Mute swans in Racine, Kenosha and Waukesha counties have a chance at a reprieve from Wisconsin Department of Natural Resources efforts to eradicate the non-native birds.
The state's Natural Resources Board approved a plan this week allowing residents in those counties to adopt a mute swan this year. Residents would need to purchase a permit, humanely capture the swan and take it to a veterinarian for neutering and tagging.
Mute swan eradication efforts would resume throughout Racine County in 2008, but swans with the tags would not be included. Mute swans can live about 20 years.
Five years ago, the DNR suspended mute swan eradication efforts in parts of Racine County after residents objected. DNR staff studied the issue and recently recommended resuming eradication, but with the adoption-style program.
"As a natural resources agency, we have the obligation to uphold what is our share of what is a national mute swan control policy, but we also recognize that this is not just a biological issue and people have formed emotional attachments to those swans, and this also gives them an option as well," said DNR spokesperson Erin Celello.
Wisconsin's efforts to eradicate mute swans aren't unique. Many Midwestern and Eastern Seaboard states have adopted similar policies, identifying mute swans as an invasive species that's forcing out native birds and uprooting aquatic vegetation.
In Wisconsin, the mute swans compete for the same habitat as the native trumpeter swan. But it's more than a mute swan-trumpeter swan issue, Celello said.
"Mute swans also tend to drive out other native waterfowl, such as ducks, geese and loons," Celello said. "They are an invasive species."
By doing nothing, the DNR would be putting the good of the mute swan ahead of the good of many other species, Celello said.
In the past 10 years, the DNR's eradication policy has reduced the adult population from 340 to 141 mute swans, Celello said. Approximately 85 percent of the mute swans in the state can be found in southeastern Wisconsin.
State Rep. Robin Vos, R-Caledonia, who attended this week's Natural Resources Board meeting, thanked the DNR for taking people's concerns in account in making a decision.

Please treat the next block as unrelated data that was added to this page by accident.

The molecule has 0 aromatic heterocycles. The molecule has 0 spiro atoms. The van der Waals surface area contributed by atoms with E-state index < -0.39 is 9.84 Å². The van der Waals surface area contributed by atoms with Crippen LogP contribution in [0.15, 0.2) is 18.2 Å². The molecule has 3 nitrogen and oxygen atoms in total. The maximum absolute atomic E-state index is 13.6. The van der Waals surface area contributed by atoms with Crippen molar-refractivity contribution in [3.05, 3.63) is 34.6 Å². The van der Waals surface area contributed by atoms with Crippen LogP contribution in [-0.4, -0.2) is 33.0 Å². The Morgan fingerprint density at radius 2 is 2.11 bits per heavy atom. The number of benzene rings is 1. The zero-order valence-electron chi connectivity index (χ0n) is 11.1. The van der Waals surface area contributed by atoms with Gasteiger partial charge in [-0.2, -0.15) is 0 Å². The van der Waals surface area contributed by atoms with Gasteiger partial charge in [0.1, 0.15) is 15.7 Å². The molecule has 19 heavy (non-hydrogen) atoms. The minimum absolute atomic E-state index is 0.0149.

"While this is not everything that we had hoped for," Vos said in a news release, "this does still allow for the mute swan to reside in our area so that those that have grown fond of the swans will still be able to enjoy them for years to come."
Jean Jacobson is one such resident who enjoys swans on Waubeesee Lake in the Town of Norway, where her parents own lakefront property.
Year after year, the same swans return to the lake, proudly showing off their cygnets, as the offspring are called, Jacobson said.
"They're part of the ambience, part of the culture out here," Jacobson said. She spoke at this week's Natural Resources Board meeting, expressing opposition to eradication efforts.
"I personally don't like Wisconsin to be known as a state that kills mourning doves and swans," Jacobson said.
"They have never caused a problem on those lakes I have been acquainted with," she said.
The DNR would be better served dealing with zebra mussels and Asian carp, she said.
While mute swans aren't native species, neither are horses and cattle - even the apples found in stores aren't native to North America, Jacobson said.
As for the adoption program, Jacobson has her doubts that it's anything but a token effort.
"To catch a swan would not be an easy job in the first place," she said. "They're very defensive. They're wild animals."
Their capture would put them through a traumatic experience, she said. Only a few veterinarians in the state may attempt to sterilize them. Additionally, the DNR warned that some swans may not survive the ordeal.
"Many of us are giving this some thought, but it's a very traumatic thought," Jacobson said.
While some details of the adoption program were still being finalized, the DNR plans to require residents to express interest in adopting a mute swan by June 1, 2007. Permits will be issued after that time.